This may seem obvious, but it’s so often overlooked. You can save yourself a amount of stress on Race Day (and the days leading up to it) by knowing where to go and when. This includes knowing where to pick up your race package and bib number in the days leading up to the race, as well as how to get to the start line.

  • Package Pickup – ALL participants must pick up their race package and bib number at Package Pickup before Race Day. Package Pickup is located at the SFU Segal Building — 500 Granville St (Granville @ Pender) and is open on Friday September 15th from 11:30am to 6:30pm, and Saturday September 16th in the Woodwards Atrium from 7am-8am. More details here.
  • Start Line – The run will start and finish on Cordova Street, near the Woodward’s Development. Your best way to get to the Start Area is to take public transit. To plan your trip, click here and select your starting location then choose Transit direction. Woodward’s is a short walk from either Waterfront Station or Stadium Skytrain Station. The second best way to get there is to bike, as BEST will be providing a complimentary and secure Bike Valet right beside the Start/Finish Line.A reminder that road closures will be in effect for the event, so please leave extra travel time. Recommended routes into Downtown are Hastings Street, Georgia Street, and Cambie Street Bridge.Driving to the start line? The easiest access/parking option is to take Cambie Street northbound to Cordova, then turn right to access the parking garage off of Cordova Street. Note that this access route is only possible until 8:15am, after which Cordova Street will be fully closed for the start of the race. If you are dropping someone off, please do so on Hastings Street.For full road closures details click here.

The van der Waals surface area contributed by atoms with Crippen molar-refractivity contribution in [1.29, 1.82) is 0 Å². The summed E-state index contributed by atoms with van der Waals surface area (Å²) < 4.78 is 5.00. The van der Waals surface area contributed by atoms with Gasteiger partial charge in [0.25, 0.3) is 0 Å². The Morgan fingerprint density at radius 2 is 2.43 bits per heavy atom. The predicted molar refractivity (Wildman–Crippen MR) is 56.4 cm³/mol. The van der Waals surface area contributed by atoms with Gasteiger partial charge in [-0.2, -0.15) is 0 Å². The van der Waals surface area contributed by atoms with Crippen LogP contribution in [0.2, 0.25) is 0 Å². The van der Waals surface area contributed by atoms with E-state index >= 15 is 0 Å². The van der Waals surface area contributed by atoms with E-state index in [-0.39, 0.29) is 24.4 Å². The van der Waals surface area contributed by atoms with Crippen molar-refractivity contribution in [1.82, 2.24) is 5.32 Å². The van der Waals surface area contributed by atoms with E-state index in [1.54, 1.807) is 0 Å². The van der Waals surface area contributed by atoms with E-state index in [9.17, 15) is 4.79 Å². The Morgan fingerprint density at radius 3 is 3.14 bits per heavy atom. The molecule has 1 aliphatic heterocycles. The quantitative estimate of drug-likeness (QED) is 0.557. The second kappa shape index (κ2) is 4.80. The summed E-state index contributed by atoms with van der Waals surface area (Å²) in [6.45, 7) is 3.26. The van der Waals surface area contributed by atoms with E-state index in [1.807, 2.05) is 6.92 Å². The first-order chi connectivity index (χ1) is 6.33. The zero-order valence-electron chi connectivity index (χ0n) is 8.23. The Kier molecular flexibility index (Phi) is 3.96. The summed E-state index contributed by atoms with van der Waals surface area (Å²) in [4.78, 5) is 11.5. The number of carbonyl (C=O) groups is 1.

B – Don’t do anything new! We mean it!

A common mistake is to try something new just before or on Race Day. This could be anything from wearing a new pair of shoes during the run to changing up your diet the day before. If you typically eat a simple pasta the night before your training runs, don’t try out that new sushi place around the corner on Friday night. If you don’t usually have coffee before your training runs, don’t go for a double espresso on Race Day morning. Stick with what works for you – from your meals to your running clothes to your morning routine.

C – Start in the right corral

What’s a corral? In order to give everyone their best experience on Race Day, runners are typically assigned into a corral based on their predicted finish time. At the #UAeastside10k all runners will self-assign themselves to a estimated finish time.  Speedsters can start at the front of the pack while walkers start further back. Please be respectful of other runners and line up according to your expected finish time, and be honest in your approximations. Please also be mindful of other runners who may need to pass you on course.  Keep in mind the race start closes 10 minutes after the scheduled start time.  Make sure you arrive on time.

Corral colour Est. finish time Start time
Black Elites  8:30am
RedRed Corral < 50min   8:30am
Yellow CorralYellow 50–58min   8:30am
BlueBlue Corral 58–66min   8:30am
GreenGreen Corral 66min +   8:30am

Corral details for the race here.

BONUS – use our Gear Check to store a bag of warm, dry (and less-sweaty) clothes for after the race. Your $2 donation will go to our Featured Charities.


During the Race

A – Make sure your bib number is on your front and visible